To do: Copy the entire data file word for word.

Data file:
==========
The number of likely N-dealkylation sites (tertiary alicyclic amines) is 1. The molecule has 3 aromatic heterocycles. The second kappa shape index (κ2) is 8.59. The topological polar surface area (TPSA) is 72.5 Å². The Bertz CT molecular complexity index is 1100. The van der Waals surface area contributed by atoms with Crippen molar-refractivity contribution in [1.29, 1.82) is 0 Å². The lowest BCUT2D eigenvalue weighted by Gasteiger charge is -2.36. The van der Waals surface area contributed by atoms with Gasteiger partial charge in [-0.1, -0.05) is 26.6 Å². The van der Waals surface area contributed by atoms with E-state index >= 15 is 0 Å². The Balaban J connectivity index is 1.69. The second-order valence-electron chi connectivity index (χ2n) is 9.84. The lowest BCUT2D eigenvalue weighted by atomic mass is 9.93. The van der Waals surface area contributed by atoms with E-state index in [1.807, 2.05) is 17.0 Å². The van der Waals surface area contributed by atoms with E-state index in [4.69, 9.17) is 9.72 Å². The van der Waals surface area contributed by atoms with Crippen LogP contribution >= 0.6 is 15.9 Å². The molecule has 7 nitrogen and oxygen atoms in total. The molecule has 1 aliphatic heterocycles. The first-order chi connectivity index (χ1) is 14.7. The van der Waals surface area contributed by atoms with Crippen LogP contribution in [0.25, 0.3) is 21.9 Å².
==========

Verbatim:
The number of likely N-dealkylation sites (tertiary alicyclic amines) is 1. The molecule has 3 aromatic heterocycles. The second kappa shape index (κ2) is 8.59. The topological polar surface area (TPSA) is 72.5 Å². The Bertz CT molecular complexity index is 1100. The van der Waals surface area contributed by atoms with Crippen molar-refractivity contribution in [1.29, 1.82) is 0 Å². The lowest BCUT2D eigenvalue weighted by Gasteiger charge is -2.36. The van der Waals surface area contributed by atoms with Gasteiger partial charge in [-0.1, -0.05) is 26.6 Å². The van der Waals surface area contributed by atoms with E-state index >= 15 is 0 Å². The Balaban J connectivity index is 1.69. The second-order valence-electron chi connectivity index (χ2n) is 9.84. The lowest BCUT2D eigenvalue weighted by atomic mass is 9.93. The van der Waals surface area contributed by atoms with E-state index in [1.807, 2.05) is 17.0 Å². The van der Waals surface area contributed by atoms with E-state index in [4.69, 9.17) is 9.72 Å². The van der Waals surface area contributed by atoms with Crippen LogP contribution >= 0.6 is 15.9 Å². The molecule has 7 nitrogen and oxygen atoms in total. The molecule has 1 aliphatic heterocycles. The first-order chi connectivity index (χ1) is 14.7. The van der Waals surface area contributed by atoms with Crippen LogP contribution in [0.25, 0.3) is 21.9 Å².